# ZChop

*Replace small numbers with zero*

`zchop(x)`

replaces numbers in `x`

that are close to zero with zero.

`zchop(x)`

returns 0 if abs(x) is smaller than 1e-14, and x otherwise.

`zchop(x,eps)`

uses eps rather than 1e-14

`zchop!(a,eps)`

works inplace on Array a.

The following examples use out-of-date syntax. See this Jupyter notebook for up-to-date examples.

Examples:

```
julia> res = ifft(fft([2,1,1,0,0,0,0]))
7-element Array{Complex{Float64},1}:
2.0+0.0im
1.0+0.0im
1.0+0.0im
7.8904e-17+0.0im
4.79786e-17+0.0im
-1.26883e-16+0.0im
-6.34413e-17+0.0im
julia> zchop(res)
7-element Array{Complex{Float64},1}:
2.0+0.0im
1.0+0.0im
1.0+0.0im
0.0+0.0im
0.0+0.0im
0.0+0.0im
0.0+0.0im
```

```
julia> res = exp(linspace(1,4,4) * pi * im)
4-element Array{Complex{Float64},1}:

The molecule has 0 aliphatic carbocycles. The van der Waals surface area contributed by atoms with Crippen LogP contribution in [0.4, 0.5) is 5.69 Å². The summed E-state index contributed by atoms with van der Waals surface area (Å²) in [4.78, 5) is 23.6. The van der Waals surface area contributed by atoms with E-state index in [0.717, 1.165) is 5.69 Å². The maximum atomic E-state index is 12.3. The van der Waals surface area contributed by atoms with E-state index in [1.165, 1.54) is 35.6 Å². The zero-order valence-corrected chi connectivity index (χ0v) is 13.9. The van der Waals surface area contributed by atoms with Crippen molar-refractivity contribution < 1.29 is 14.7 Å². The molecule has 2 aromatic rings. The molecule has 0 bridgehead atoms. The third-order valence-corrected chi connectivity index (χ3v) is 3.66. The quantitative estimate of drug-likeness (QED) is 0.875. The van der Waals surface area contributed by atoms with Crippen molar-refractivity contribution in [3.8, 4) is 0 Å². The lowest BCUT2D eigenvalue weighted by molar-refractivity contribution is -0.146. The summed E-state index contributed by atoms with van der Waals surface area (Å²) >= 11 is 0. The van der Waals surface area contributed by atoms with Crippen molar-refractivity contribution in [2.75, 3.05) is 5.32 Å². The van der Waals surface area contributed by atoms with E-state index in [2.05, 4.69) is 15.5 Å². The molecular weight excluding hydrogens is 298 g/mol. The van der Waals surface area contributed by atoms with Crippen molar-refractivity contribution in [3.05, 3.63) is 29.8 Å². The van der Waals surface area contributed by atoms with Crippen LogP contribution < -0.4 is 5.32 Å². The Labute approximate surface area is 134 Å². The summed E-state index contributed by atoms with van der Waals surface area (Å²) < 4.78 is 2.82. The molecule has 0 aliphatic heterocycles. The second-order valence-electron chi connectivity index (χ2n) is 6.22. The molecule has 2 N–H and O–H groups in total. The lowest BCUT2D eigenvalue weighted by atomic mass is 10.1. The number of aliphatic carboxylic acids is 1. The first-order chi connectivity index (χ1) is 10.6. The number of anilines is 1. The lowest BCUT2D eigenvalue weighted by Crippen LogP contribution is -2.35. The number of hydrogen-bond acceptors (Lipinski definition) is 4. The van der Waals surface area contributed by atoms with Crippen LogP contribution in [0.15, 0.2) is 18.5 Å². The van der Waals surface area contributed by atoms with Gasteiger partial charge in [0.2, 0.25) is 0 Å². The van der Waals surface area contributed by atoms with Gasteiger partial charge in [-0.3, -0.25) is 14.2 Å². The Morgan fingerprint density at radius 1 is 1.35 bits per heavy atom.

-1.0+1.22465e-16im
1.0-2.44929e-16im
-1.0+3.67394e-16im
1.0-4.89859e-16im
julia> zchop(res)
4-element Array{Complex{Float64},1}:
-1.0+0.0im
1.0+0.0im
-1.0+0.0im
1.0+0.0im
```

```
julia> a = sparse([ [1.0,1e-16] [1e-16, 1.0]])
2x2 sparse matrix with 4 Float64 entries:
[1, 1] = 1.0
[2, 1] = 1.0e-16
[1, 2] = 1.0e-16
[2, 2] = 1.0
julia> zchop(a)
2x2 sparse matrix with 2 Float64 entries:
[1, 1] = 1.0
[2, 2] = 1.0
```

### Details

The type of the numbers is preserved. For instance, complex numbers with imaginary part near zero are not replaced with real numbers.

zchop works on complex and rational numbers, arrays, and some other structures. The idea is for zchop to descend into structures, chopping numbers, and acting as the the identity on anything that can't be sensibly compared to eps.

### Example

```
julia> a = Any[ [1e-15, "dog", (BigFloat(10.0))^-15, complex(1e-15,1), 1 // 10^15],
[[2,3] [4,1e-15]] ];
julia> zchop(a)
2-element Array{Any,1}:
{0.0,"dog",0e+00 with 256 bits of precision,0.0 + 1.0im,0//1}
2x2 Array{Float64,2}:
2.0 4.0
3.0 0.0
```